G-Dragon thanks himself on stage

Many have tried to psycho-analyse the enigma that is G-Dragon. Just what is the allure of K-pop boy band Big Bang's leader, who was born Kwon Ji Yong and has touted himself as being "one of a kind"?


Thick, invisible, impenetrable walls.

That seemed to be the answer that resonated louder than the high-pitched screams of 7,000 fans at the Singapore Indoor Stadium last Saturday night.

Those who witnessed the G-Dragon 2013 World Tour: One Of A Kind concert would agree that breaking down the barriers that the Korean superstar had built around himself was just impossible.

Not that his passionate supporters didn't try.

G-Dragon's first solo gig here proved to be the first in K-pop history that featured an artist that was all about his craft.

Performing songs like Heartbreaker, One Of A Kind and Missing You, he did away with the usual K-pop "fan service".

The 24-year-old, who performed his second show on Sunday's night, didn't go into the crowd to shake hands or high-five his fans.

He didn't pick up the presents that fans threw onto the stage, even when the items landed accurately at his feet.

He didn't even throw his sweat-soaked towel into the audience, even as his fans' maniacal screams rose to alarming decibels when he wiped his forehead and mouth.

It wasn't that G-Dragon was stringing them along - the perfectionist looked simply too absorbed in getting everything right.

He also had the audacity to thank himself, which delighted the audience.

What he said on stage went something like this: "I would like to thank my crew, my Big Bang brothers, the Singapore VIPs (what Big Bang fans are called).

"And last but not least, I would like to thank G-D, one of a kind, yeah."

It wasn't surprising that G-Dragon seemed more comfortable performing with his sunglasses on.

Perhaps that was his safety net, a "shield" that allowed him to come alive on stage.

He was spectacular in his shades as he rapped and sung his way with finesse through R&B masterpieces like Crayon and Breathe.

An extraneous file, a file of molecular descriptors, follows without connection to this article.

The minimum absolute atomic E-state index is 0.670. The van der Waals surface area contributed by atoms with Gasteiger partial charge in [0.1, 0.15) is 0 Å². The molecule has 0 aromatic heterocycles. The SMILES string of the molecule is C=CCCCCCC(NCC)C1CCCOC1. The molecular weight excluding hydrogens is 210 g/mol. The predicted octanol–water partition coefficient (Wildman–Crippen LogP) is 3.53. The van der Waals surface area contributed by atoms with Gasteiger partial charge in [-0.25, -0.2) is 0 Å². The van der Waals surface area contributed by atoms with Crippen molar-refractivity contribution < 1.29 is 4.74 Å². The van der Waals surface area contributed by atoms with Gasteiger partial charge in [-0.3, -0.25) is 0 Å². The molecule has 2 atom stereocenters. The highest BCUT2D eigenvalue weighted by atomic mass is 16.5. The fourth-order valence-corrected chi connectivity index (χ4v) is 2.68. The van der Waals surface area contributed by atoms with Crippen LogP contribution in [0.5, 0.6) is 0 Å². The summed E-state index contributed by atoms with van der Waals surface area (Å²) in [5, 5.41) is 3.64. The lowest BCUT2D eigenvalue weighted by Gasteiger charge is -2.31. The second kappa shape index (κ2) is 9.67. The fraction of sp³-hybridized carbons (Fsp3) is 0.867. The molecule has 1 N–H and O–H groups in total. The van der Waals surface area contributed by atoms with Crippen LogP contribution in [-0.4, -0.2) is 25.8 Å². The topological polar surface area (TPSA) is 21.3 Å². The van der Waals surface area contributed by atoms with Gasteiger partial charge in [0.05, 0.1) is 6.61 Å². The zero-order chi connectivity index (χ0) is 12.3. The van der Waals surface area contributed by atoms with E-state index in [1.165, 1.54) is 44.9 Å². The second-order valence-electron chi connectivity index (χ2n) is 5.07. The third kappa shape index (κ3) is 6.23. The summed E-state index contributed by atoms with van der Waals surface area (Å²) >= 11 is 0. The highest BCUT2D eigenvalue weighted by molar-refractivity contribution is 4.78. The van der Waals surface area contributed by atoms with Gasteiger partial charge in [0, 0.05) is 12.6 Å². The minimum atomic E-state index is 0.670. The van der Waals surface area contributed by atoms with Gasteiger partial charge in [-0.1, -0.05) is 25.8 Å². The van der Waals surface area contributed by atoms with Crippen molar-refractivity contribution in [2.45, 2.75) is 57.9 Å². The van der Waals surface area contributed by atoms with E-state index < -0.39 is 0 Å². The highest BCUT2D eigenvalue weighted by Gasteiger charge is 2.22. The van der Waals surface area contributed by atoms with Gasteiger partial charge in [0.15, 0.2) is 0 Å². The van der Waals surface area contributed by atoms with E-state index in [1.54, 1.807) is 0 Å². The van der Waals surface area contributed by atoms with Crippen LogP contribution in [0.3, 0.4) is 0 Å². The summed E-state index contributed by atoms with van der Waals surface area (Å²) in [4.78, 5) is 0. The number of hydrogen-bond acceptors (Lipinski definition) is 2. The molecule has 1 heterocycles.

But without his sunnies, he appeared vulnerable and delivered ballads like Butterfly, avoiding eye contact with the audience.

To some fans, he is so irresistible precisely because he is "hard to get".

Said 24-year-old retail sales executive Mindy Teh: "I really can't stand other K-pop singers who try to woo and flirt with their fans by using all these 'tactics' like throwing roses into the crowd.

"G-D is all about his music and it's so sexy to see him so passionate about it. This burning fire inside him makes his charm truly magnetic.

"He shows his love for us by putting in his all to deliver a spectacular show."

She added with a laugh: "It's funny, but I love it that he is reserved. I feel safe knowing that he won't be flirting with other fans elsewhere."


Fifteen-year-old student Woo Ching likened G-Dragon to "the mysterious guy in school who every girl wants to change into the romantic sort only for her".

She said: "Raw talent is why many people support G-D. He is also hard to understand - girls just go crazy for this kind of stuff."

Highlights of the concert included special guests, K-pop girl group 2NE1, who belted out hits like Fire and I'm The Best.

CL, Dara, Park Bom and Minzy brought the house down with their infectious energy and sassy dance moves.

G-Dragon had said on Saturday about the quartet: "The people that I wanted to work with on my tour had to be people who shared my vision.

"I also had to be confident that they were capable of delivering a great performance," he said, speaking through a translator at a press conference at the Grand Copthorne Waterfront hotel.

When asked who else he had wanted to work with, he cracked the roomful of journalists up by replying with a rare smile and a rarer moment of candour: "If I answer this, would you bring them here for me?"

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